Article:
food chain
and the subsequent accumulation of
heavy metals upright=1.2, Crystals of osmium, a heavy metal nearly twice as dense as lead">lead.html" ;"title="osmium, a heavy metal nearly twice as dense as lead">osmium, a heavy metal nearly twice as dense as lead Heavy metals are generally defined as ...
from their diet,
mercury Mercury usually refers to: * Mercury (planet) Mercury is the smallest planet in the Solar System and the closest to the Sun. Its orbit around the Sun takes 87.97 Earth days, the shortest of all the Sun's planets. It is named after the Roman g ...

mercury
levels can be high in larger species such as bluefin and
albacore The albacore (''Thunnus alalunga''), known also as the longfin tuna, is a species of tuna A tuna is a saltwater fish Fish are Aquatic animal, aquatic, craniate, gill-bearing animals that lack Limb (anatomy), limbs with Digit (anatom ...
. As a result, in March 2004 the
United States The United States of America (U.S.A. or USA), commonly known as the United States (U.S. or US) or America, is a country Continental United States, primarily located in North America. It consists of 50 U.S. state, states, a Washington, D.C., ...

United States
FDA The United States The United States of America (USA), commonly known as the United States (U.S. or US), or America, is a country Contiguous United States, primarily located in North America. It consists of 50 U.S. state, states, a Wash ...
issued guidelines recommending that pregnant women, nursing mothers and children limit their intake of tuna and other types of predatory fish. *Some shellfish and crabs can survive polluted environments, accumulating heavy metals or toxins in their tissues. For example,
mitten crab The Chinese mitten crab ('; ,  "big sluice crab"), also known as the Shanghai hairy crab (, pinyin, p ''Shànghǎi máoxiè''), is a medium-sized burrowing crab that is named for its furry claws, which resemble mittens. It is native to ...
s have a remarkable ability to survive in highly modified aquatic habitats, including polluted waters. The farming and harvesting of such species needs careful management if they are to be used as a food. *Surface runoff of pesticides can alter the gender of fish species genetically, transforming male into female fish. *Heavy metals enter the environment through
oil spill An oil spill is the release of a liquid petroleum Petroleum, also known as crude oil and oil, is a naturally occurring, yellowish-black liquid A liquid is a nearly incompressible In fluid mechanics or more generally continuum ...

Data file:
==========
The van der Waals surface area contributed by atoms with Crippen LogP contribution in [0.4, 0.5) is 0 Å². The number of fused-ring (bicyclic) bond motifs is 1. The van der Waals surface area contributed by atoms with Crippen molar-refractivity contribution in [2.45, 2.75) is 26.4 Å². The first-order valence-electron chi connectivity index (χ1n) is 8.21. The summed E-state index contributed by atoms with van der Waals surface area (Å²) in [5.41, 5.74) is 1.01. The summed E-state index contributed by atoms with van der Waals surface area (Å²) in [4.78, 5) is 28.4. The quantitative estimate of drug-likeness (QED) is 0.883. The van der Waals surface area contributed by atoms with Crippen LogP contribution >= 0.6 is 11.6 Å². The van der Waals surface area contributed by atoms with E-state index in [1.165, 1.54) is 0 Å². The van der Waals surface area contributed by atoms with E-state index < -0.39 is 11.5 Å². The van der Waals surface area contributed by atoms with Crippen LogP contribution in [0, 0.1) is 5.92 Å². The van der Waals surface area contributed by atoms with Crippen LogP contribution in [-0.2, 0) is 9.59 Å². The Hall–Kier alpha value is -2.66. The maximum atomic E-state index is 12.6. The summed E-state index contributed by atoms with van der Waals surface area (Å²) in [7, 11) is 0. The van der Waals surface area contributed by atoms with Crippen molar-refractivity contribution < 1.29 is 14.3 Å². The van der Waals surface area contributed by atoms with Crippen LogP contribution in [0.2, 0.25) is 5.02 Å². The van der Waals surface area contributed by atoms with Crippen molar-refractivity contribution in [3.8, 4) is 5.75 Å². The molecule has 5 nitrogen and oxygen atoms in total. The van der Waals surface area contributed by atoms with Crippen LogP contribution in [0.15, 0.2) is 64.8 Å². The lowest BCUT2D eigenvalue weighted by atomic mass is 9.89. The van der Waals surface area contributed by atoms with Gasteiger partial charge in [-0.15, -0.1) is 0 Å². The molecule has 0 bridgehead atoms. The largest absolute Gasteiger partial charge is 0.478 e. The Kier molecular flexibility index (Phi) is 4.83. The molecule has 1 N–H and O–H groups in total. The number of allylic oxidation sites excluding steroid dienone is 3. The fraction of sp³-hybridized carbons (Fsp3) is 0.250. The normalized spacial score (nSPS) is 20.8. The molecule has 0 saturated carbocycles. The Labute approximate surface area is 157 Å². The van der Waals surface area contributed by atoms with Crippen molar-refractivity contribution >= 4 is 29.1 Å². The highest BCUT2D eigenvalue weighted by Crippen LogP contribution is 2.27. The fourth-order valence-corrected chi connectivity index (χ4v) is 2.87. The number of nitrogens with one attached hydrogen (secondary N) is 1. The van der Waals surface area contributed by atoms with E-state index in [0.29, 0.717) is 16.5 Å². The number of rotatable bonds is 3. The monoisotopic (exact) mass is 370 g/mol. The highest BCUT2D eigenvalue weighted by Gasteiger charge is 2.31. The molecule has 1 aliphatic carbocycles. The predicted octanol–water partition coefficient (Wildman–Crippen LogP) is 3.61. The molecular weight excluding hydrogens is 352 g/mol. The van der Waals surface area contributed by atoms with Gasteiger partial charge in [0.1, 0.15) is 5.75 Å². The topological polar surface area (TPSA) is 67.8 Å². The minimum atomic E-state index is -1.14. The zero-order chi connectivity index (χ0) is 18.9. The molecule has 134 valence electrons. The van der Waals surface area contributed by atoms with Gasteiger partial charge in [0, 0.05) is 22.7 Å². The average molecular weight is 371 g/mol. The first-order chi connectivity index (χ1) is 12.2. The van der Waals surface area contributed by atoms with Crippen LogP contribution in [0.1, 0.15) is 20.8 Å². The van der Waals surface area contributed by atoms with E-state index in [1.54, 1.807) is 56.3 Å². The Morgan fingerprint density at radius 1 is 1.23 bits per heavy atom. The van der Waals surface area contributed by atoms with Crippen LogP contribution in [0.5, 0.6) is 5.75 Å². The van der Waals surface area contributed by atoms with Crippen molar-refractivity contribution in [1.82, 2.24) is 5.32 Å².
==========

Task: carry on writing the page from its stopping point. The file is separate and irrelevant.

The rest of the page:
s – such as the
Prestige oil spill The ''Prestige'' oil spill occurred off the coast of Galicia (Spain), Galicia, Spain, caused by the sinking of the 26 year old structurally deficient oil tanker in November 2002, carrying 77,000 tonnes of heavy fuel oil. During a storm, it burs ...
on the
GalicianGalician may refer to: * Something of, from, or related to Galicia (Spain) ** Galician language ** Galician people ** Gallaeci, a large Celtic tribal federation who inhabited Gallaecia (currently Galicia (Spain) * Something of, from, or related to ...
coast and Gulf of Mexico which unleashed an estimated 3.19 million barrels of oil – or from other natural or . *In 2005, the
'Ndrangheta The 'Ndrangheta (, , ) is a prominent -type and based in the peninsular and mountainous region of and dating back to the late 18th century. It is considered to be among the most powerful organized crime groups in the world.Italian Italian may refer to: * Anything of, from, or related to the country and nation of Italy ** Italians, an ethnic group or simply a citizen of the Italian Republic ** Italian language, a Romance language *** Regional Italian, regional variants of the ...

Italian
mafia syndicate, was accused of sinking at least 30 ships loaded with toxic waste, much of it radioactive. This has led to widespread investigations into Ocean disposal of radioactive waste, radioactive waste disposal rackets.Bocca, Riccardo (5 August 2005
Parla un boss: Così lo Stato pagava la 'ndrangheta per smaltire i rifiuti tossici
''L'Espresso''
*Since the end of World War II, various nations, including the Soviet Union, the United Kingdom, the United States, and Germany, have disposed of chemical weapons in the Baltic Sea, raising concerns of environmental contamination. *The Fukushima Daiichi nuclear disaster in 2011 caused radioactive toxins from the damaged power plant to leak into the air and ocean. There are still many isotopes in the ocean, which directly affects the benthic food web and also affects the whole food chain. The concentration of 137Cs in the bottom sediment that was contaminated by water with high concentrations in April–May 2011 remains quite high and is showing signs of very slow decrease with time.


Underwater noise